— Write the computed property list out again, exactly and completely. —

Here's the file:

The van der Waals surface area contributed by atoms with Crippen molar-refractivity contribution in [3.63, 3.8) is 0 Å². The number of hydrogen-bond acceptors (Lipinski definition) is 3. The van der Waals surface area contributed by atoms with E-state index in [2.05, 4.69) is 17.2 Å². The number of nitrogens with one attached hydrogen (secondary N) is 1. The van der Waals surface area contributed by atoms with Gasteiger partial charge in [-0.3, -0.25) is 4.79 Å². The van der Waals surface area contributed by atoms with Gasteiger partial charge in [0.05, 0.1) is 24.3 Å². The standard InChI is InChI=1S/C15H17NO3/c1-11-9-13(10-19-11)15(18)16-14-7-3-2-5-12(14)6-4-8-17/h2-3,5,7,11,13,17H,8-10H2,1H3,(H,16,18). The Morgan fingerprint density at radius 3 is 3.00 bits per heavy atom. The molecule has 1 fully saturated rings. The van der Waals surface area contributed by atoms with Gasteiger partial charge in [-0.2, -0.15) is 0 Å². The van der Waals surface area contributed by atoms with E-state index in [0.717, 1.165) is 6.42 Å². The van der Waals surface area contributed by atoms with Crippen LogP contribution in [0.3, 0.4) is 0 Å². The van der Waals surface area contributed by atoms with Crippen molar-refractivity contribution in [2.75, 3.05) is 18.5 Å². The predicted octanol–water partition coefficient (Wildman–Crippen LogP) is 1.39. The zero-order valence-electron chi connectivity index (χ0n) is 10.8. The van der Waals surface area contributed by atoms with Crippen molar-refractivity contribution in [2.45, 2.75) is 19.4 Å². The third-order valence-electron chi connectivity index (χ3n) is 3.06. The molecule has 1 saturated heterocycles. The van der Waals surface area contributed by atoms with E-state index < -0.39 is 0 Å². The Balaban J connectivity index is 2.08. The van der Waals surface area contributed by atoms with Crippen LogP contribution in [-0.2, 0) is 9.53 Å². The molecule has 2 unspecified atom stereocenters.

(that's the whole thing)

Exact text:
The van der Waals surface area contributed by atoms with Crippen molar-refractivity contribution in [3.63, 3.8) is 0 Å². The number of hydrogen-bond acceptors (Lipinski definition) is 3. The van der Waals surface area contributed by atoms with E-state index in [2.05, 4.69) is 17.2 Å². The number of nitrogens with one attached hydrogen (secondary N) is 1. The van der Waals surface area contributed by atoms with Gasteiger partial charge in [-0.3, -0.25) is 4.79 Å². The van der Waals surface area contributed by atoms with Gasteiger partial charge in [0.05, 0.1) is 24.3 Å². The standard InChI is InChI=1S/C15H17NO3/c1-11-9-13(10-19-11)15(18)16-14-7-3-2-5-12(14)6-4-8-17/h2-3,5,7,11,13,17H,8-10H2,1H3,(H,16,18). The Morgan fingerprint density at radius 3 is 3.00 bits per heavy atom. The molecule has 1 fully saturated rings. The van der Waals surface area contributed by atoms with Gasteiger partial charge in [-0.2, -0.15) is 0 Å². The van der Waals surface area contributed by atoms with E-state index in [0.717, 1.165) is 6.42 Å². The van der Waals surface area contributed by atoms with Crippen LogP contribution in [0.3, 0.4) is 0 Å². The van der Waals surface area contributed by atoms with Crippen molar-refractivity contribution in [2.75, 3.05) is 18.5 Å². The predicted octanol–water partition coefficient (Wildman–Crippen LogP) is 1.39. The zero-order valence-electron chi connectivity index (χ0n) is 10.8. The van der Waals surface area contributed by atoms with Crippen molar-refractivity contribution in [2.45, 2.75) is 19.4 Å². The third-order valence-electron chi connectivity index (χ3n) is 3.06. The molecule has 1 saturated heterocycles. The van der Waals surface area contributed by atoms with E-state index < -0.39 is 0 Å². The Balaban J connectivity index is 2.08. The van der Waals surface area contributed by atoms with Crippen LogP contribution in [-0.2, 0) is 9.53 Å². The molecule has 2 unspecified atom stereocenters.